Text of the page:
AMD is back to challenge Intel for the PC gaming crown. After losing out to the Core i9-13900K with its first Zen 4 chips, the new Ryzen 9 7950X3D closes the performance gap for PC games. But it doesn’t seem to replicate the huge jump that we saw with the dominant Ryzen 7 5800X3D due to a rather mixed bag of results in the selection of games we’ve tested.
This new flagship Ryzen 9 7950X3D chip is priced at $699 and has 16 cores with 32 threads and 144MB of cache. It goes head-to-head with Intel’s flagship Core i9-13900K, which retails at around $589 and has eight performance cores and 16 efficiency cores for a total of 32 threads. While Intel’s main Core i9 is cheaper, AMD also has to compete with Intel’s new $699 Core i9-13900KS processor, which breaks the 6GHz barrier at stock speeds for the first time.
AMD has promised it will beat Intel’s gaming and productivity performance with its X3D chips, all while consuming less power. So we’ve put its flagship 7950X3D against Intel’s Core i9-13900K and Core i9-13900KS chips to find out.
I’ve been testing out AMD’s 7950X3D with MSI’s Meg X670E Ace motherboard, 32GB of G.Skill DDR5 6000 RAM, and Nvidia’s RTX 4090. This AM5 motherboard includes one PCIe 5.0 M.2 slot and three PCIe 4.0 M2. slots, so there’s plenty of room for the latest storage.
The Verge doesn’t review processors in the traditional sense, so we don’t own dedicated hardware testing rigs or multiple CPUs and systems to offer all of the benchmarks and comparisons you’d typically find in CPU reviews. We’re going to recommend Eurogamer’s Digital Foundry, Tom’s Hardware, and PC World for those.
I’ve tested a variety of workloads, synthetic benchmarks, and games across both AMD’s Ryzen 9 7950X3D and Intel’s Core i9-13900K and 13900KS. All tests were run on the latest Windows 11 2022 Update with VBS security off, Resizable BAR enabled, and at 1080p resolution. Tests are performed at 1080p to help avoid any potential GPU bottlenecks and to analyze the raw CPU performance.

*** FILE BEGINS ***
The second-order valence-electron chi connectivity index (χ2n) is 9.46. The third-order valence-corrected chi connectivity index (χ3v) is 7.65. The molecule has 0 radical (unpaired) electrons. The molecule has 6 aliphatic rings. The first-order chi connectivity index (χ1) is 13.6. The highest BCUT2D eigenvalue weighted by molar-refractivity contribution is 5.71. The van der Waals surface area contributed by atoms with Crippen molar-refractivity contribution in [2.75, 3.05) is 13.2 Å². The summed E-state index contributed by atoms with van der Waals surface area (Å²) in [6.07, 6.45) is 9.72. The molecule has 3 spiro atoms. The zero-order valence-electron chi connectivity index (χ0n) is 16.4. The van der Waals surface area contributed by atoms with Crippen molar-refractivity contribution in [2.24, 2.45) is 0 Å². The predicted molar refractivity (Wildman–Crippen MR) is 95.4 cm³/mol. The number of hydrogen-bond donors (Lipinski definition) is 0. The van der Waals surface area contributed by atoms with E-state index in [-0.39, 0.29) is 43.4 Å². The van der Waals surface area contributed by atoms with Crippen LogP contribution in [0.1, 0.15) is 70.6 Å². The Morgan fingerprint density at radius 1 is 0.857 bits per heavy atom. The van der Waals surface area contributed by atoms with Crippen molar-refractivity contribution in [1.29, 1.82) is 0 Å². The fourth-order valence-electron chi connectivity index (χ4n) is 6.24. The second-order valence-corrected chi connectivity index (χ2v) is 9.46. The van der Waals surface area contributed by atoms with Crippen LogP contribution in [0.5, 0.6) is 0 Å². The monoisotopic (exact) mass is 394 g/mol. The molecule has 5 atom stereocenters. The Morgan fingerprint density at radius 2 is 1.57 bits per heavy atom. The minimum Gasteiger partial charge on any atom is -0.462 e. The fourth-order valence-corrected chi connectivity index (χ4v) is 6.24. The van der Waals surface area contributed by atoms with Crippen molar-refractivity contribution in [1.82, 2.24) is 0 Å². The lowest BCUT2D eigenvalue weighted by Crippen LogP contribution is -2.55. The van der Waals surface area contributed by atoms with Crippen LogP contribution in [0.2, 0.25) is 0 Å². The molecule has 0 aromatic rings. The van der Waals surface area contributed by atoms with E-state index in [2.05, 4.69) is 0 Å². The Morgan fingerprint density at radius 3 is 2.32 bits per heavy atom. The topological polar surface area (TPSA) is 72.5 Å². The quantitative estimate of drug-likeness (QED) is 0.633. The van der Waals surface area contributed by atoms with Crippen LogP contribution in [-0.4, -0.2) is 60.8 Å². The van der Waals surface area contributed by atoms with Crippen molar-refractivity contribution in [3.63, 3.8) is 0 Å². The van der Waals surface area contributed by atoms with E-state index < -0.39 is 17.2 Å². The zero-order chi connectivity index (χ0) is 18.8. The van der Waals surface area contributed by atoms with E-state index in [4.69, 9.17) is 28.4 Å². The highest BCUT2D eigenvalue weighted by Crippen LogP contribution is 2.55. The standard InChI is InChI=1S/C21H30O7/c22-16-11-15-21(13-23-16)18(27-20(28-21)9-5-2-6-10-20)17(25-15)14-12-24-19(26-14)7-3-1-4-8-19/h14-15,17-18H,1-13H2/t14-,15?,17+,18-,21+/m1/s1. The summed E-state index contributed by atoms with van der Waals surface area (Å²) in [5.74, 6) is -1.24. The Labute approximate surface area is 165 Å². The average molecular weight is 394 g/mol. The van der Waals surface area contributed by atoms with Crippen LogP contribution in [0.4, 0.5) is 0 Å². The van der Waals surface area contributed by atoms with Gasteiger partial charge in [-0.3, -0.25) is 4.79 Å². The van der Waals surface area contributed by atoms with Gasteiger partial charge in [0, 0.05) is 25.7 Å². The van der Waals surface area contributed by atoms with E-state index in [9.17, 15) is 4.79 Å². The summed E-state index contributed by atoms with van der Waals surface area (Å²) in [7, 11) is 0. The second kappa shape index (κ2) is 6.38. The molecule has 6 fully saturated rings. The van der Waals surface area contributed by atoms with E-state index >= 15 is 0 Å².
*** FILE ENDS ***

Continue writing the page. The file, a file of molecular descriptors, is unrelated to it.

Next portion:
AMD’s Ryzen 9 7950X3D catches right up to Intel’s Core i9-13900K in most of the games I tested. In Metro Exodus, the 7950X3D is practically identical in frame rates to the 13900K and 13900KS at 1080p, and it’s similar with Assassin’s Creed Valhalla and Watch Dogs: Legion, too.
AMD Ryzen 9 7950X3D performance (1080p)
|Benchmark||AMD 7950X3D||Intel Core i9-13900KS||Intel Core i9-13900K||AMD 7950X|
|Metro Exodus (ultra / high)||158fps||157fps||159fps||153fps|
|Shadow of the Tomb Raider||354fps||313fps||308fps||286fps|
|Assassin's Creed Valhalla||207fps||207fps||209fps||201fps|
|Watch Dogs: Legion||156fps||155fps||155fps||141fps|
|Geekbench 5 single-thread||2204||2211||2130||2143|
|Geekbench 5 multithread||23205||26730||26241||22492|
|Cinebench R23 single-thread||2023||2163||2169||1941|
|Cinebench R23 multithread||35524||39410||38704||34814|
|Blender Fishy Cat||00:13.1||00:13.2||00:13.0||00:12.5|
|PugetBench for Premiere Pro||1288||1354||1227||1148|
|PugetBench for Photoshop||1550||1678||1646||1497|
|3DMark Time Spy CPU||16475||20858||21179||18650|
The big exceptions are Shadow of the Tomb Raider and F1 22, where the 7950X3D blasts straight past Intel’s latest and greatest. Shadow of the Tomb Raider ran at 354fps on the 7950X3D at 1080p, while it hit 308fps on the 13900K and 313fps on the 13900KS. AMD’s 7950X3D also hit 423fps in F1 22, with the 13900KS trailing behind at 389fps.
Intel’s main advantage in the games we tested was Gears 5, where the 13900KS manages to hit 237fps on average compared to 213fps on the 7950X3D. It’s clear from this small selection of games that AMD has closed the gap here, though.
Over on the synthetics benchmarks and productivity side, Intel is still largely ahead. The 7950X3D loses out on PugetBench’s Photoshop test but manages to close the gap on the Premiere Pro side. I found that the 7950X3D also falls behind both Intel’s latest Core i9 chips in Geekbench 5 and Cinebench R23. Strangely, it also falls really behind in the 3DMark Time Spy CPU test.